Thousands of London teenagers recruited to study how mobile phones affect their brains


Charlie Cooper
Tuesday 20 May 2014 15:59 BST
More than 160 secondary schools in the capital will be invited to take part in the study. Students' phone usage will be tracked for three years
More than 160 secondary schools in the capital will be invited to take part in the study. Students' phone usage will be tracked for three years

Schoolchildren in London will be recruited into the largest ever study to investigate the impact of mobile phone use on teenagers’ developing brains.

From today, more than 160 secondary schools in the capital will be invited to take part in the study, with scientists hopeful of securing 2,500 year seven pupils whose mobile phone use will be tracked for three years, with tests carried out to determine whether there has been any impact on their cognitive skills.

The study, led by researchers from Imperial College London, will seek to fill in one of the last remaining gaps in our knowledge on the safety of mobile phone use.

To date there has been no convincing evidence that exposure to radio waves affects health in adults, and previous fears that our mobile phones might be increasing our risk of brain cancer have been conclusively ruled out.

However, the researchers said that there was a lack of reliable evidence on the impact of mobile phones, and other wireless technologies, on the brains of young people.

It has been suggested that the developing brain and nervous system may be more vulnerable to radio frequency exposures. The two parts of the brain which are closest to a mobile phone held to the ear – the frontal and temporal lobes – are essential to higher cognitive functioning and are still developing throughout adolescence.

Despite a lack of concrete evidence that mobiles actually cause harm, current UK health guidance employs the precautionary principle and advises that children under 16 should be encouraged to use mobile phones for essential purposes only, where possible use a hands-free kit or send a text, and keep any calls brief.

Professor Paul Elliott, director of Imperial’s Centre for Environment and Health, said it was important to strengthen the evidence base on mobile phone safety, in order to give better advice to parents and children.

“Scientific evidence available to date is reassuring and shows no association between exposure to radio frequency waves from mobile phone use and brain cancer in adults in the short term. But the evidence available regarding long-term heavy use and children’s use is limited and less clear,” he said.

70 per cent of 11-to-12 year olds in the UK now own a mobile phone, a figure which rises to 90 per cent by the age of 14. The researchers hope to capture this major increase in usage by studying pupil’s use between years seven and nine of secondary school.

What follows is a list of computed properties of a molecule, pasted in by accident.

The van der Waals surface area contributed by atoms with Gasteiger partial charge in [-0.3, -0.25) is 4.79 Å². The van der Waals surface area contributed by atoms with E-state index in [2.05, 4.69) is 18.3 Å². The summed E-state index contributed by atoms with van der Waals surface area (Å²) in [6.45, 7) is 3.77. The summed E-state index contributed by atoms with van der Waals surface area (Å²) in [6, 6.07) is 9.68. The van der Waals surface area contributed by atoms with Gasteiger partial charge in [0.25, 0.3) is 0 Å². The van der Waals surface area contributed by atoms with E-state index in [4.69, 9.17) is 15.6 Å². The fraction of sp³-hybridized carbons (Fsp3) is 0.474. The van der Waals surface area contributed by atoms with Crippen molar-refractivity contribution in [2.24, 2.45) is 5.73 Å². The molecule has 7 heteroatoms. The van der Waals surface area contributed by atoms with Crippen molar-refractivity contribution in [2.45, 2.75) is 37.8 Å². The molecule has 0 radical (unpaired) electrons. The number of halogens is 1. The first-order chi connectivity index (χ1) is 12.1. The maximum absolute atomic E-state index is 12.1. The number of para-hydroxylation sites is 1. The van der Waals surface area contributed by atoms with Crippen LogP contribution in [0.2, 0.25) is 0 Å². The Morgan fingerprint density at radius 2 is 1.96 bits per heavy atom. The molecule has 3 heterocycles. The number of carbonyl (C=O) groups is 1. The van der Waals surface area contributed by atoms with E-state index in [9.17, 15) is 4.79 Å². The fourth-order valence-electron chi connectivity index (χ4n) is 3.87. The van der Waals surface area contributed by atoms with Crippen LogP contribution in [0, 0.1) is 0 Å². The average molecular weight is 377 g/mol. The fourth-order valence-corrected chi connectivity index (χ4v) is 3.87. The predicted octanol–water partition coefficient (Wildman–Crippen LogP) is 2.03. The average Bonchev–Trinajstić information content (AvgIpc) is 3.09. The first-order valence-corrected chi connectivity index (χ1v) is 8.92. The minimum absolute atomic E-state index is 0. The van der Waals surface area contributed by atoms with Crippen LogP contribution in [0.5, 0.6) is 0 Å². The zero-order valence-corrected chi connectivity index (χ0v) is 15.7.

All year seven pupils at any school that agrees to take part will be able to be involved in the research, which will be known as the Study of Cognition, Adolescents and Mobile Phones (SCAMP).

Pending consent from the child and their parents, researchers hope to be able access data on their levels of mobile phone use from the network provider. Computerised tests which assess children’s reaction, memory and spatial awareness will BE carried out to measure cognitive function.

Around 500 children will be invited to take part in a more detailed part of the study, in which they will be provided with "personal radio frequency meters", which will measure their levels of exposure to radio frequency waves from their phones and other wireless devices over 48 hours.

The study, which will cost just under £1 million, is being carried out under the Research Initiative on Health and Mobile Telecommunications (RIHMT) programme, which is jointly funded by the Department of Health and mobile phone companies.

Imperial’s Dr Mireille Toledano, the study’s lead investigator, said that by assessing children in year seven and year nine, the researchers would be able to see how cognitive ability developed in relation to changing mobile phone use.

“As mobile phones are a new and widespread technology central to our lives, carrying out the SCAMP study is important in order to provide the evidence base with which to inform policy and through which parents and their children can make informed life choices,” she said.

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